Léman Students Celebrate Dr. Martin Luther King, Jr. Day
January 15, 2024
Today, Léman is closed in honor of Dr. Martin Luther King, Jr. Day.
Each year, this day is dedicated to celebrating the life and legacy of Dr. King, who devoted his life to the pursuit of justice, equity, and equality for all. Through his advocacy and leadership, Dr. King tasked society with shaping a holistically inclusive world.
While today is a day off from school, we encourage all members of our community to take time to learn about and reflect upon the teachings of Dr. King. As an academic community dedicated to becoming antiracist, may we all honor his legacy by looking towards his teachings to advocate for marginalized communities and actively combat racial and social injustices.
While this day in particular is a time to commemorate Dr. King’s impact, Léman students have been learning about his life, the power of his work, and the history of the Civil Rights Movement throughout last week and throughout the year. Read on below to learn more about how students have been reflecting on his teachings in the classroom.
Learning about Fairness, Kindness, and Inclusion in Early Childhood
After learning and talking about Dr. King’s life and message, early childhood students took part in creative activities inspired by the inclusivity, care, and calls for peace that drove his work.
In celebration of Dr. King’s calls for peace amongst all people, students in PreK 2 and 4 created peace and kindness trees. After adorning paper leaves with ideas on how to spread kindness, the faux foliage was put together to illustrate how thoughtfulness, care, and inclusion can grow within different communities.
PreK 4 also took part in an activity to learn more about how we can celebrate each other’s differences. After observing colors of different eggs, students broke them open to ultimately understand that while we may all be different, there are also things that unite us and make us similar.
Over in PreK 3, students took time to learn about fairness and sharing. After enjoying a reading of “The Sharing Book” by Dianne White, students talked about how they can share with their friends, peers, families, and communities in ways that are fair and inclusive for all.
Celebrating Difference in Lower School Assembly
On the first Friday of every month, lower schoolers enjoy a division-wide assembly in which they discuss topical matters, school happenings, and issues that impact our society. In this month’s assembly, students began with a brief discussion on Dr. King’s legacy, the importance of the Civil Rights movement, and things they could do to foster an inclusive environment at school. This conversation led to one about celebrating our differences, and about how our world is made better by the things that make individuals unique, in honor of Léman’s International Culture Month, which takes place each January.
Each year, this festive occasion provides a platform for all members of our community to learn more about and commemorate the over 100 nationalities, ethnicities, and cultural identities that make up our international community.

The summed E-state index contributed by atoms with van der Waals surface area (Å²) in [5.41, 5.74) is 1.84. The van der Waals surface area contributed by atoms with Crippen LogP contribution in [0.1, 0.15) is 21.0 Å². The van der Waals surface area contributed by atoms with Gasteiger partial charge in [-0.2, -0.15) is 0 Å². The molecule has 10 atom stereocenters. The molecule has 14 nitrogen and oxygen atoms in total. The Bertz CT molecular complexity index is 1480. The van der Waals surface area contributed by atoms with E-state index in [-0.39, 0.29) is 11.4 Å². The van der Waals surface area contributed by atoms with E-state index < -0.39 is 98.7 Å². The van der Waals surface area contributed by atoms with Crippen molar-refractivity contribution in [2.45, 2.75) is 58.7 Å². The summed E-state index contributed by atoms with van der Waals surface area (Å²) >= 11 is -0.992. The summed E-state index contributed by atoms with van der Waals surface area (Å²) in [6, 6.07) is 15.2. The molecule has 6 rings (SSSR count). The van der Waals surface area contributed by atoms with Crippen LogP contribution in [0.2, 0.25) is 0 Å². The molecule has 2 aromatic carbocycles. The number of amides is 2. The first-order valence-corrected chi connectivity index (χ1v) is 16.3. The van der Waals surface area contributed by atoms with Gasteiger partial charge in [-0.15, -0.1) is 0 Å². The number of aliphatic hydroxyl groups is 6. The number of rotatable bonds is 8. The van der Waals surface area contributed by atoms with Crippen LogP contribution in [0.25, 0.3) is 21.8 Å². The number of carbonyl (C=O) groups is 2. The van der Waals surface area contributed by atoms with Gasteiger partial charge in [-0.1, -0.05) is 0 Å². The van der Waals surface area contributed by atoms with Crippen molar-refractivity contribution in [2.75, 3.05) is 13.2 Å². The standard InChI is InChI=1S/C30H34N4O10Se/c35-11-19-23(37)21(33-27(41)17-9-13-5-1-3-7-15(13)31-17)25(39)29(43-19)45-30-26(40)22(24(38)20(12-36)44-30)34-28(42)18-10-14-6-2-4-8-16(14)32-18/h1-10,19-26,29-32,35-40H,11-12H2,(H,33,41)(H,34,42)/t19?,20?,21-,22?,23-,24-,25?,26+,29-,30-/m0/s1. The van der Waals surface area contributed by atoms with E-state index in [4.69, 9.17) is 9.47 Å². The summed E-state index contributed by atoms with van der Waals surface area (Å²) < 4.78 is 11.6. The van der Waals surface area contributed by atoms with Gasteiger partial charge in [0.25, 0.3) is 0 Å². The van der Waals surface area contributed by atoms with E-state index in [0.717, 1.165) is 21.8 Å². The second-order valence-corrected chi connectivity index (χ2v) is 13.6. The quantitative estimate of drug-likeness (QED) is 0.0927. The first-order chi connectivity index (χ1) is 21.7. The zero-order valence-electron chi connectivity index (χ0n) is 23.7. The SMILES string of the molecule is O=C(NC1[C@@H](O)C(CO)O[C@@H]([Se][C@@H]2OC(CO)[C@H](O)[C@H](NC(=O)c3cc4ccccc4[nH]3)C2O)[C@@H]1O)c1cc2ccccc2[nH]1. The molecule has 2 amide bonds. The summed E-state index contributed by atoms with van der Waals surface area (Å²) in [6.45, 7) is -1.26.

First Grade Discusses the “Then and Now” of Dr. King
Each year, first graders take part in a unit called “Then and Now,” which helps students become more aware of the differences between the past and the present. Throughout, students look at innovation over time and how it connects to problem solving. They also discuss notable people throughout history who have transformed society through inventive thinking or, more importantly, who have taken risks to change the way society thinks and feels.
To commence this year’s iteration of the study, students considered the work of Dr. King, discussing the ways in which the risks he took helped shape our world for the better.
The Middle School Black Student Union (BSU) Discovers New Parts of Dr. King’s Story
Using the prompt “What may people not know about Dr. King?” students in the Middle School BSU conducted research to help illuminate more of Dr. King’s life. Once their research was complete, students recorded their findings for a brief video, which you can view here.
Eighth Graders Research the Philosophies of Dr. King and Malcolm X
Before winter break, eighth graders wrote essays comparing and contrasting the philosophies of Dr. King and Malcolm X, wrapping up their fall trimester unit on post-Civil War Reconstruction through the present day. Using several of each of the revolutionaries’ writings and speeches as primary sources, students compared and contrasted their respective approaches to the fight for civil rights and equality. While each paper differed in terms of content, tone, and style, the assignment as a whole inspired students to use their studies to create more inclusive and equitable environments for their peers both in and outside of school.
IB Spanish Students Discuss the Importance of Service
In addition to celebrating the life of Dr. King, it is to be remembered that MLK Day is also a day to live in and practice service for others. Using themes of service, unity, and transformation as points of discussion, IB Spanish students considered ways they could best serve their communities using Dr. King’s legacy as a guide. Each conversation, conducted entirely in Spanish, further illuminated the diverse ways in which we can continue to honor the message, mission, and life’s work of Dr. King through supporting and advocating for each and every member of our respective communities.